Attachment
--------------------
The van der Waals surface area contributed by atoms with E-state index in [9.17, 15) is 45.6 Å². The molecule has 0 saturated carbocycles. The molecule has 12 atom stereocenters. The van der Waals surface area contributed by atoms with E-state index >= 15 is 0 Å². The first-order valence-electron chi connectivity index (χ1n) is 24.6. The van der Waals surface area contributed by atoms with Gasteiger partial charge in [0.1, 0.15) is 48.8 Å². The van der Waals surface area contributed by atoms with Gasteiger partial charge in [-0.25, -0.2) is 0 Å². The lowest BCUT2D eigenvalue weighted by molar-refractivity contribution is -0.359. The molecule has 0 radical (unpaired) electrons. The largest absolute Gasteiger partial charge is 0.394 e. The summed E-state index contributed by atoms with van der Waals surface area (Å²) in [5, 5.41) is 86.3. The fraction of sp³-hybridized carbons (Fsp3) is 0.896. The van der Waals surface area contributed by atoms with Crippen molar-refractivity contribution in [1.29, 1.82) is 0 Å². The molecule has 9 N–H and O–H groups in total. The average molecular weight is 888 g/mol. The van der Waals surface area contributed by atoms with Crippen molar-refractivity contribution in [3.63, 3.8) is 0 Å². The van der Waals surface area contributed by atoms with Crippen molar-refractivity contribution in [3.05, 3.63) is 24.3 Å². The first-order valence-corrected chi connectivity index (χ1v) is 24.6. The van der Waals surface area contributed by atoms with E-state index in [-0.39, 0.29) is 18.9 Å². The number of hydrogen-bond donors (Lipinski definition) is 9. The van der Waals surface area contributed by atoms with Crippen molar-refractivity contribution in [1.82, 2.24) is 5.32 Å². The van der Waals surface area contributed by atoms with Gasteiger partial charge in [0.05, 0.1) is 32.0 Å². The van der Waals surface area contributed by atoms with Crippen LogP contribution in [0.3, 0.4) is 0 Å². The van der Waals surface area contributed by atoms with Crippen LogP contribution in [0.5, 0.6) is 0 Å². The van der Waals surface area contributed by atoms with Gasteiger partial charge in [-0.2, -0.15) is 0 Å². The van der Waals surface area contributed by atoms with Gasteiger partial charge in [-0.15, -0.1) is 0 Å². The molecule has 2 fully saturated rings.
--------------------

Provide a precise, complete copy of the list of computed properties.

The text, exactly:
The van der Waals surface area contributed by atoms with E-state index in [9.17, 15) is 45.6 Å². The molecule has 0 saturated carbocycles. The molecule has 12 atom stereocenters. The van der Waals surface area contributed by atoms with E-state index >= 15 is 0 Å². The first-order valence-electron chi connectivity index (χ1n) is 24.6. The van der Waals surface area contributed by atoms with Gasteiger partial charge in [0.1, 0.15) is 48.8 Å². The van der Waals surface area contributed by atoms with Gasteiger partial charge in [-0.25, -0.2) is 0 Å². The lowest BCUT2D eigenvalue weighted by molar-refractivity contribution is -0.359. The molecule has 0 radical (unpaired) electrons. The largest absolute Gasteiger partial charge is 0.394 e. The summed E-state index contributed by atoms with van der Waals surface area (Å²) in [5, 5.41) is 86.3. The fraction of sp³-hybridized carbons (Fsp3) is 0.896. The van der Waals surface area contributed by atoms with Crippen molar-refractivity contribution in [1.29, 1.82) is 0 Å². The molecule has 9 N–H and O–H groups in total. The average molecular weight is 888 g/mol. The van der Waals surface area contributed by atoms with Crippen molar-refractivity contribution in [3.63, 3.8) is 0 Å². The van der Waals surface area contributed by atoms with Crippen molar-refractivity contribution in [3.05, 3.63) is 24.3 Å². The first-order valence-corrected chi connectivity index (χ1v) is 24.6. The van der Waals surface area contributed by atoms with E-state index in [-0.39, 0.29) is 18.9 Å². The number of hydrogen-bond donors (Lipinski definition) is 9. The van der Waals surface area contributed by atoms with Crippen molar-refractivity contribution in [1.82, 2.24) is 5.32 Å². The van der Waals surface area contributed by atoms with Gasteiger partial charge in [0.05, 0.1) is 32.0 Å². The van der Waals surface area contributed by atoms with Crippen LogP contribution in [0.3, 0.4) is 0 Å². The van der Waals surface area contributed by atoms with Crippen LogP contribution in [0.5, 0.6) is 0 Å². The van der Waals surface area contributed by atoms with Gasteiger partial charge in [-0.2, -0.15) is 0 Å². The van der Waals surface area contributed by atoms with Gasteiger partial charge in [-0.15, -0.1) is 0 Å². The molecule has 2 fully saturated rings.